Attitude, hypothesis, experiment, and evidence

Doing science is fundamentally a state of mind more than any particular set of tools or any particular domain of knowledge.

How do you know when you’re doing science wrong?



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More in the same vein from xkcd.

Fostering these attitudes is increasingly relevant in organizational settings. We’re awash in data and in advocates of data mining, information analytics, super crunching, and other forms of extracting insight from the data. Too often, however, the emphasis elevates a new set of experts with a new set of mysterious tools saying “trust me.” Trusting them is no better than trusting your gut or someone else’s gut.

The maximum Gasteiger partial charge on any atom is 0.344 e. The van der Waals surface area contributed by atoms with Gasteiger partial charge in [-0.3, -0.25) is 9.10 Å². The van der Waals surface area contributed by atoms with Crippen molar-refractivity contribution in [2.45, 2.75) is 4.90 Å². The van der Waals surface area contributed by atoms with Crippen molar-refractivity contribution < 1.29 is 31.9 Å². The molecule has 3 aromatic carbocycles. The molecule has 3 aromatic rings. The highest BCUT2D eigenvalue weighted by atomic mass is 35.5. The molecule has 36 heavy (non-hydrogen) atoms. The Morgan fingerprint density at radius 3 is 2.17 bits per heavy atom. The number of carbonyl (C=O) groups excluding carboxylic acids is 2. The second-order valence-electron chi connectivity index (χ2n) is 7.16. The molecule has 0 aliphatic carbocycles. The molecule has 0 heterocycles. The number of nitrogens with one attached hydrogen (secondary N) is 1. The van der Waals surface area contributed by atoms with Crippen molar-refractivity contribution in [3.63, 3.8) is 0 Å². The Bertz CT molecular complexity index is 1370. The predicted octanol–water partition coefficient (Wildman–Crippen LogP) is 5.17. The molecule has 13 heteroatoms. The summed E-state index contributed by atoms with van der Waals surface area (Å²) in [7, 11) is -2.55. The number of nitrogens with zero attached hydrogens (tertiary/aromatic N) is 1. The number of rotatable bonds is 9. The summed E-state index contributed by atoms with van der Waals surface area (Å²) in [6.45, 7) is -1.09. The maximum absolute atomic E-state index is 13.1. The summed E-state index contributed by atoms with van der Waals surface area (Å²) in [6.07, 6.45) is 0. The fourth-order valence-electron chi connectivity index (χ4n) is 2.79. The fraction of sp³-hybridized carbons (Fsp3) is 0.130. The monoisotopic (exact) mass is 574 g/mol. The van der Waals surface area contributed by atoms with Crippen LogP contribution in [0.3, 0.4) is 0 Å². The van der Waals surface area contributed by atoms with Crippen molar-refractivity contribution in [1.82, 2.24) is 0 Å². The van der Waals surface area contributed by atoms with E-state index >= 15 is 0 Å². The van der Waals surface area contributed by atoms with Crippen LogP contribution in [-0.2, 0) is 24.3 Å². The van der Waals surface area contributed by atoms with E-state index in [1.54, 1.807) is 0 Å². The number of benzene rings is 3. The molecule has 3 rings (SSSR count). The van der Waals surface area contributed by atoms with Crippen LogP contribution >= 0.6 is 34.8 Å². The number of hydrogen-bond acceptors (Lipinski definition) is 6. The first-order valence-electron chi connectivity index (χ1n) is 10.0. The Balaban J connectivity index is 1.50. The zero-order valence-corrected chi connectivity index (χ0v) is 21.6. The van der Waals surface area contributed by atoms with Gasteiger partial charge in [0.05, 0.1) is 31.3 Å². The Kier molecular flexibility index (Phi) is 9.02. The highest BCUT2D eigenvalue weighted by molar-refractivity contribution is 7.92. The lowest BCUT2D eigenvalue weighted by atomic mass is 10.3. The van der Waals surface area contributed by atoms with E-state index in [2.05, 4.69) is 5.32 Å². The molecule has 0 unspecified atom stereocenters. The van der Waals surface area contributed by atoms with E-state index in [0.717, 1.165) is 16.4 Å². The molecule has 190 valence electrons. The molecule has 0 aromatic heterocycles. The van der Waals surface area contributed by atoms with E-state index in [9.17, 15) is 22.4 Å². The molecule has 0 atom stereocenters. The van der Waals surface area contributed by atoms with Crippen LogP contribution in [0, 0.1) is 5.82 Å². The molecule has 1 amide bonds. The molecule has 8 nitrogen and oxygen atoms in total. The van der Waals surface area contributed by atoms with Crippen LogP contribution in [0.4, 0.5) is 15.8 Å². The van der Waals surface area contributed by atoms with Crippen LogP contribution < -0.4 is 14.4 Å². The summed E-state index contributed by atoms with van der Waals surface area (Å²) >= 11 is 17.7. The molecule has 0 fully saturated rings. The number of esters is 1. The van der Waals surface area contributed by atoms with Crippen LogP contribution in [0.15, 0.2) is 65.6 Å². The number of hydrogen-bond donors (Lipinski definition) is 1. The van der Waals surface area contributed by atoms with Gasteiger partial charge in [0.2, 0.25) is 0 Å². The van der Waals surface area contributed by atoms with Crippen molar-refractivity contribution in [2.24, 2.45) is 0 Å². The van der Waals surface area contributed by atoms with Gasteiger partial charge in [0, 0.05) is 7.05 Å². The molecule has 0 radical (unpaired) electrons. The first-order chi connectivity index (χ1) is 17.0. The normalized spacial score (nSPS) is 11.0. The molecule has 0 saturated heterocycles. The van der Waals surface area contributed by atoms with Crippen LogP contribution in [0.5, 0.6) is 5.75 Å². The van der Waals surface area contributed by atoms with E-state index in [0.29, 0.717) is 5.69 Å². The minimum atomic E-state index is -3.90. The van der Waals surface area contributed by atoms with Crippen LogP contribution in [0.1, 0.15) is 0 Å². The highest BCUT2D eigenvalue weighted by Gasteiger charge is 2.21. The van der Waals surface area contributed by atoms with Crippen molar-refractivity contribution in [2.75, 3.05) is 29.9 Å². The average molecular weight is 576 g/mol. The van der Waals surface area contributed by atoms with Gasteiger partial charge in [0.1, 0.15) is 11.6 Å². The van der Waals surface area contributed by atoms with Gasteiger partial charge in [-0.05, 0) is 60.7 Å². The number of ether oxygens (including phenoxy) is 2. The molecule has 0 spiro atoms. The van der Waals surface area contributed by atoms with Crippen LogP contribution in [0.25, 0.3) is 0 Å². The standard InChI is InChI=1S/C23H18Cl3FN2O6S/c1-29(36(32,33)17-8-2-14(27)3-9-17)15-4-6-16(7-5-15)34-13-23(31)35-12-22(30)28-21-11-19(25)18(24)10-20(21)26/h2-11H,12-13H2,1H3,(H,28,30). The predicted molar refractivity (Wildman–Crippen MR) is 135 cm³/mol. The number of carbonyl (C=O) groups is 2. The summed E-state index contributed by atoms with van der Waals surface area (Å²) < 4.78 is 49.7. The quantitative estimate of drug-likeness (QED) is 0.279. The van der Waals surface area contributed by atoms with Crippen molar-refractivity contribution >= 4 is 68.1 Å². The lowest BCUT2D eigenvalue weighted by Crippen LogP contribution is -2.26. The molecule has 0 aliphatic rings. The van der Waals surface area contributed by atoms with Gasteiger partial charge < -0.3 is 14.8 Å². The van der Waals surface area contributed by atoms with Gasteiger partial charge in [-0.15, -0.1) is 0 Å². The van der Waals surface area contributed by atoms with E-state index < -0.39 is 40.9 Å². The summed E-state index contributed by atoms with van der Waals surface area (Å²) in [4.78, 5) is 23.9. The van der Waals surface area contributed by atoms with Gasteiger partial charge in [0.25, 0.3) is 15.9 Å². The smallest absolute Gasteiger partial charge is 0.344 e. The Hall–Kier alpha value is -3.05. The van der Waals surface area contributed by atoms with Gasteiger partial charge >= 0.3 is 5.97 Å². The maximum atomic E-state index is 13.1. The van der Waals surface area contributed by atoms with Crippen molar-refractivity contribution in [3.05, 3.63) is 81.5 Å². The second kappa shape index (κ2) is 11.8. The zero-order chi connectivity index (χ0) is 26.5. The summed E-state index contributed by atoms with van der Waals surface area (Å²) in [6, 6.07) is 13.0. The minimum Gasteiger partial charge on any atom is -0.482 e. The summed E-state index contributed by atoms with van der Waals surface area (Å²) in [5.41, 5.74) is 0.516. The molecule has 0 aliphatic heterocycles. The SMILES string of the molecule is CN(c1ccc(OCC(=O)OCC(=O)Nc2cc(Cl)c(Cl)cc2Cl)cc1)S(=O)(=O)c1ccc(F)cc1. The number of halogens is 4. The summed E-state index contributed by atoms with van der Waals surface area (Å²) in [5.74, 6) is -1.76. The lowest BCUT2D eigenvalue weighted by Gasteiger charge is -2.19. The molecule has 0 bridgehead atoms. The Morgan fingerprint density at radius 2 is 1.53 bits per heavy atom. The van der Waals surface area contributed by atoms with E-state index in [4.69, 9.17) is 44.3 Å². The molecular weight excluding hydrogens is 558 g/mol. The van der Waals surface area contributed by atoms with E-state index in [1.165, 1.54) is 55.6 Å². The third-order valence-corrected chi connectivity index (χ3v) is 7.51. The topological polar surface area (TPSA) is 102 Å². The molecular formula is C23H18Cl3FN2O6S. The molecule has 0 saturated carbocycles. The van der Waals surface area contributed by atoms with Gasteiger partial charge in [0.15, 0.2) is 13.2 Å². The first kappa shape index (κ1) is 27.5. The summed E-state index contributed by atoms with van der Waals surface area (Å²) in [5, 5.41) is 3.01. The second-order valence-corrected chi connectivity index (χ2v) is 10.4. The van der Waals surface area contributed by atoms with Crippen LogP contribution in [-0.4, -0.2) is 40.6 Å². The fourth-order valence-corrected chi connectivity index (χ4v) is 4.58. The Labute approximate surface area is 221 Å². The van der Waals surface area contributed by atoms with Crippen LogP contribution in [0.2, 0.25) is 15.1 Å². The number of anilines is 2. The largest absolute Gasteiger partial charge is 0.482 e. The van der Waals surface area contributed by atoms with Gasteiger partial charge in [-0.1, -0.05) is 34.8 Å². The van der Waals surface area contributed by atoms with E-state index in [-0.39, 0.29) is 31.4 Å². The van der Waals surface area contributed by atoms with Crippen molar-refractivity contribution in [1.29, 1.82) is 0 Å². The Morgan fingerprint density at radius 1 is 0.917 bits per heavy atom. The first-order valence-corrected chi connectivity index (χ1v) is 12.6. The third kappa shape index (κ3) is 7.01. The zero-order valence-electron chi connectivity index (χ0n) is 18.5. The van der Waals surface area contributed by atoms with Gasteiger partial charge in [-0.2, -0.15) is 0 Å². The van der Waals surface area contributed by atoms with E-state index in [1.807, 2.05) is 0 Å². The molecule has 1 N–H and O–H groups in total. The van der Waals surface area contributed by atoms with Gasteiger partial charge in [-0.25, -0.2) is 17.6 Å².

Fundamentally, the scientific method is no more than a method for how to be productively skeptical in the face of pressures and dispositions to believe and the multiple ways to be mistaken.